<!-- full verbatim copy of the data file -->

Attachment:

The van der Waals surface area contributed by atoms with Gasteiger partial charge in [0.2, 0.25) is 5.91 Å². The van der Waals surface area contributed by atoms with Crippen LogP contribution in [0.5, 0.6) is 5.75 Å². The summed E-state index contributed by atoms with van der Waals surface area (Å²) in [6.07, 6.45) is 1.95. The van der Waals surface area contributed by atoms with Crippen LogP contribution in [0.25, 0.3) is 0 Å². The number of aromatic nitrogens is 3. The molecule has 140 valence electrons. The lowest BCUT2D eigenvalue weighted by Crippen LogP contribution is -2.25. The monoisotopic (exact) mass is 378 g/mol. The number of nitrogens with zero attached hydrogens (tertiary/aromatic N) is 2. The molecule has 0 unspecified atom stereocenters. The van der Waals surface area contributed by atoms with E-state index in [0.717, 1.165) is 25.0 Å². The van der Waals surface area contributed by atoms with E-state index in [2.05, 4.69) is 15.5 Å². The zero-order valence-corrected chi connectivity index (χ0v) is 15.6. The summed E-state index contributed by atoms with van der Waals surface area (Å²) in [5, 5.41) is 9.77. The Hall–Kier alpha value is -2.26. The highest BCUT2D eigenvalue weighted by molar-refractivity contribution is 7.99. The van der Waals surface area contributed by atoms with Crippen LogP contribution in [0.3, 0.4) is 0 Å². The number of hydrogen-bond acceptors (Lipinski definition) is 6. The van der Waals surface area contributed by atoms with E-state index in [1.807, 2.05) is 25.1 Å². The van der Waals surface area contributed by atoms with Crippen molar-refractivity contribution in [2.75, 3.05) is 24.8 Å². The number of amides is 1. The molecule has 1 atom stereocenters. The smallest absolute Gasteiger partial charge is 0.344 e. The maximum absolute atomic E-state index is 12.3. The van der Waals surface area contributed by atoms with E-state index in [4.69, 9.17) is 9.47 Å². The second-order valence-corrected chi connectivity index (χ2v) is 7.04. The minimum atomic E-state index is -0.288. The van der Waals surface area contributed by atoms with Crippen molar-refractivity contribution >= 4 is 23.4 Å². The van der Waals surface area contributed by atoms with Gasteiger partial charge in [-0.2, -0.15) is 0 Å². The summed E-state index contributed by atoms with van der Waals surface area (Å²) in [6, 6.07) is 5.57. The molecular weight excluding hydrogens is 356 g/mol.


The van der Waals surface area contributed by atoms with Gasteiger partial charge in [0.2, 0.25) is 5.91 Å². The van der Waals surface area contributed by atoms with Crippen LogP contribution in [0.5, 0.6) is 5.75 Å². The summed E-state index contributed by atoms with van der Waals surface area (Å²) in [6.07, 6.45) is 1.95. The van der Waals surface area contributed by atoms with Crippen LogP contribution in [0.25, 0.3) is 0 Å². The number of aromatic nitrogens is 3. The molecule has 140 valence electrons. The lowest BCUT2D eigenvalue weighted by Crippen LogP contribution is -2.25. The monoisotopic (exact) mass is 378 g/mol. The number of nitrogens with zero attached hydrogens (tertiary/aromatic N) is 2. The molecule has 0 unspecified atom stereocenters. The van der Waals surface area contributed by atoms with E-state index in [0.717, 1.165) is 25.0 Å². The van der Waals surface area contributed by atoms with E-state index in [2.05, 4.69) is 15.5 Å². The zero-order valence-corrected chi connectivity index (χ0v) is 15.6. The summed E-state index contributed by atoms with van der Waals surface area (Å²) in [5, 5.41) is 9.77. The Hall–Kier alpha value is -2.26. The highest BCUT2D eigenvalue weighted by molar-refractivity contribution is 7.99. The van der Waals surface area contributed by atoms with Crippen LogP contribution in [0.3, 0.4) is 0 Å². The number of hydrogen-bond acceptors (Lipinski definition) is 6. The van der Waals surface area contributed by atoms with E-state index in [1.807, 2.05) is 25.1 Å². The van der Waals surface area contributed by atoms with Crippen molar-refractivity contribution in [2.75, 3.05) is 24.8 Å². The number of amides is 1. The molecule has 1 atom stereocenters. The smallest absolute Gasteiger partial charge is 0.344 e. The maximum absolute atomic E-state index is 12.3. The van der Waals surface area contributed by atoms with E-state index in [4.69, 9.17) is 9.47 Å². The second-order valence-corrected chi connectivity index (χ2v) is 7.04. The minimum atomic E-state index is -0.288. The van der Waals surface area contributed by atoms with Crippen molar-refractivity contribution >= 4 is 23.4 Å². The van der Waals surface area contributed by atoms with Gasteiger partial charge in [-0.2, -0.15) is 0 Å². The summed E-state index contributed by atoms with van der Waals surface area (Å²) in [6, 6.07) is 5.57. The molecular weight excluding hydrogens is 356 g/mol.